Footcare and diabetes

Having diabetes means you are at greater risk of developing foot problems because the condition can reduce blood supply to your feet, causing loss of sensation. You might not notice your foot is sore or injured and healing can be impaired.

You are also at risk of developing foot ulcers and infections. In some cases, this can progress to amputations. Every person with diabetes should be encouraged to inspect their feet daily and alert a health professional if there are any concerns.

How to care for your feet

As a minimum, you should have an annual diabetic foot review by a healthcare professional, to check blood supply and sensation in the feet. From this assessment you should be informed of the risk category of your feet, either low risk, moderate/increased risk or high risk (this is the risk of going on to develop foot ulcers).

Our team can provide:

  • Assessment, diagnosis and treatment of diabetic foot conditions.
  • Wound care, involving debridement, dressing regimes and management of infection.
  • Assessment and provision of appropriate offloading devices and referral to the orthotics service, for bespoke devices, as required.

Our services

We provide a comprehensive service to help you manage your condition and care for your feet. This includes community and hospital based clinics, specialist Community wound care clinics and emergency care.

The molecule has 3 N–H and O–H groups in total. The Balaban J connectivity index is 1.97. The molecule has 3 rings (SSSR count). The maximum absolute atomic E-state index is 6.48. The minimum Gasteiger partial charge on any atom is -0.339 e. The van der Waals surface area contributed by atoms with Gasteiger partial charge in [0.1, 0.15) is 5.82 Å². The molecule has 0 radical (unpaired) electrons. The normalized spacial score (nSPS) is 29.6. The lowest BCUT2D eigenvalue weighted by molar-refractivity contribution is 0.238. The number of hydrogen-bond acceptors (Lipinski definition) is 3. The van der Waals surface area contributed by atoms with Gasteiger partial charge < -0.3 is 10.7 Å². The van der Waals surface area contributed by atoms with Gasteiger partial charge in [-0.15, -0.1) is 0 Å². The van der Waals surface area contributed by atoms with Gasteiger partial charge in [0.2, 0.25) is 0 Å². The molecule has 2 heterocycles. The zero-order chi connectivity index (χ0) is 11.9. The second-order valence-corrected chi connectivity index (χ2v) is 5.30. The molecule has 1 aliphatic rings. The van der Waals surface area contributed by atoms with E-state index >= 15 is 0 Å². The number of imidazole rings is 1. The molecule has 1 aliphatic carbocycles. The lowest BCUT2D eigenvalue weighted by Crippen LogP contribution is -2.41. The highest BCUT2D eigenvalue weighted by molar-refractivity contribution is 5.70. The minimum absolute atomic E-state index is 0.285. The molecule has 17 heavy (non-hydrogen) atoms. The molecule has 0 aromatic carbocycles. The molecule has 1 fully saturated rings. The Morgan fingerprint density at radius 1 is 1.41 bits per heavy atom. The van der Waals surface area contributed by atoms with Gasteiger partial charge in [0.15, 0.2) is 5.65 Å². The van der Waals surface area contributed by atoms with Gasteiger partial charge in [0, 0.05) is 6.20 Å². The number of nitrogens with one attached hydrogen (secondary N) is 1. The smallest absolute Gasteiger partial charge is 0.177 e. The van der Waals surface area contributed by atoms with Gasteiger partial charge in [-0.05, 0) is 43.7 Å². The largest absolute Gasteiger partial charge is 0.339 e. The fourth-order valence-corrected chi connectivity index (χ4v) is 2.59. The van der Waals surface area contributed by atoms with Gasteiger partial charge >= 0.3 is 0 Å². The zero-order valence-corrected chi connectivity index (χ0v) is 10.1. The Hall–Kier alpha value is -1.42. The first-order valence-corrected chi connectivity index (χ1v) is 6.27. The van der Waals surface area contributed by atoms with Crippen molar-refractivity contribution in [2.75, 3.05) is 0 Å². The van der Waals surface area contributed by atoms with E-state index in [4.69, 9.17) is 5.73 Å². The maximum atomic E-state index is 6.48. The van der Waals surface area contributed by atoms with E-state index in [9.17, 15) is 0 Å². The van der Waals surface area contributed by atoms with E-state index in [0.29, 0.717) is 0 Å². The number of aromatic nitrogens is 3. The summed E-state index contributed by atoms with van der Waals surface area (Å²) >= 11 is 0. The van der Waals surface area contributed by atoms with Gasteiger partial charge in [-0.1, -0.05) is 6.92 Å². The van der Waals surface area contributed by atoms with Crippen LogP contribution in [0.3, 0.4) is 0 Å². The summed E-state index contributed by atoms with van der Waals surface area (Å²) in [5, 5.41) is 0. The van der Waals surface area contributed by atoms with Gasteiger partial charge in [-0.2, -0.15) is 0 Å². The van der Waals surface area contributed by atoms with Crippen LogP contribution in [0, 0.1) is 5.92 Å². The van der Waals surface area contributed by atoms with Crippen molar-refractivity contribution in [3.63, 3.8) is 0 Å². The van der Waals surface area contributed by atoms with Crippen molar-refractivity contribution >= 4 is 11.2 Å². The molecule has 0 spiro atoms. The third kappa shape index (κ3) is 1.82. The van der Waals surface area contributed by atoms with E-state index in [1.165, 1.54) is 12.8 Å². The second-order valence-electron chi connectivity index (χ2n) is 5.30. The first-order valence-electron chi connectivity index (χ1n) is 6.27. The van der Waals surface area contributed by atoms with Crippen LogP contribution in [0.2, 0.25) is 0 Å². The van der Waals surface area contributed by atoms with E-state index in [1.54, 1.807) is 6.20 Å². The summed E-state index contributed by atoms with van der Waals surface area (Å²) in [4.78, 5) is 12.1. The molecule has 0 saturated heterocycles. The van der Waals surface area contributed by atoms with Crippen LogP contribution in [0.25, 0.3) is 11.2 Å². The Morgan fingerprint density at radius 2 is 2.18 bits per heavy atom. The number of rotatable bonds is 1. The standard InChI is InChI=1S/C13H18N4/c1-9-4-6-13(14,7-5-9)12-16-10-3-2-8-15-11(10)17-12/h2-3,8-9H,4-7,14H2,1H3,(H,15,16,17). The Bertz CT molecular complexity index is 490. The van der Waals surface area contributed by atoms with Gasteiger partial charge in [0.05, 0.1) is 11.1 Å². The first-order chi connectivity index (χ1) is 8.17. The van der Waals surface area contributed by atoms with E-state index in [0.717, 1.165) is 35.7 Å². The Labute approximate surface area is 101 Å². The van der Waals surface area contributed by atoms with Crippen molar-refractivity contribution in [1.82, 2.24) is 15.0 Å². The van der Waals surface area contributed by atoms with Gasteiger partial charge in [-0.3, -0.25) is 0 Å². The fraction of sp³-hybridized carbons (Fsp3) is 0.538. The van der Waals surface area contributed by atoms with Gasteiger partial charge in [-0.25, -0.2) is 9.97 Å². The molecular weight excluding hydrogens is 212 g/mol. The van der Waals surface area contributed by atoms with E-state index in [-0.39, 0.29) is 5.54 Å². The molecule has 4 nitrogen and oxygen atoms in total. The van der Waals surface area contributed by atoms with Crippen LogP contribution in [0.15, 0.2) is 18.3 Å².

This is provided by our multidisciplinary diabetic foot care team in North Devon. For our Eastern services, most diabetes foot care is provided by the community podiatry team. Those with more complex problems can be seen by our diabetic foot team at the Macleod Diabetes and Endocrine Centre. We also have an inpatient diabetes podiatry service, for those in hospital with active diabetes foot problems. Appropriate follow-up is then arranged post-discharge.

More about our services

Outpatient clinics are run Monday to Friday by specialist diabetes podiatrists. They provide podiatry care for people with active foot disease, including foot ulceration, infection, Charcot foot and post-amputation wounds.

Specialist doctors from our diabetes team, as well as doctors from across other departments in the hospital, including vascular and orthopaedics are involved in our foot clinics. We also work with orthotics (who provide specialist equipment, such as footwear) tissue viability, the plaster room and the wider diabetes team.


How to access our services

To self-refer simply complete the Patient Self referral Podiatry application form (pdf) and send to:


Northern Podiatry Services

Barnstaple Health Centre

Vicarage Street


EX32 7BH



Eastern Podiatry Services

Newcourt House

Newcourt Drive

Old Rydon Lane





Alternatively, speak to your GP or other Healthcare Professional to be referred to our service.

What should I do in an emergency?

If you are already an NHS podiatry patient contact the podiatry team on:

  • Northern services 01271 341509 Monday to Friday 0900 - 1600
  • Eastern services 0345 266 7772 Monday to Friday 0900 – 1600

If you are being seen by the acute diabetic foot service please contact the team on:

  • Northern services 01271 341509 Monday to Friday 0900 - 1600
  • Eastern services 01392 403846 Monday to Friday 0830 – 1700

or if out of hours contact your GP or go to your closest Emergency Department.


Patient information leaflets

Within your diabetes annual review you will receive a foot check and at the end of this foot check you should be told the results and your level of risk of foot problems.

The Diabetes UK ‘What to expect at your Annual Foot Check‘ leaflet gives you information about what to expect at your foot check.

We also have a range of Patient Information leaflets here

Last updated: April 19, 2023.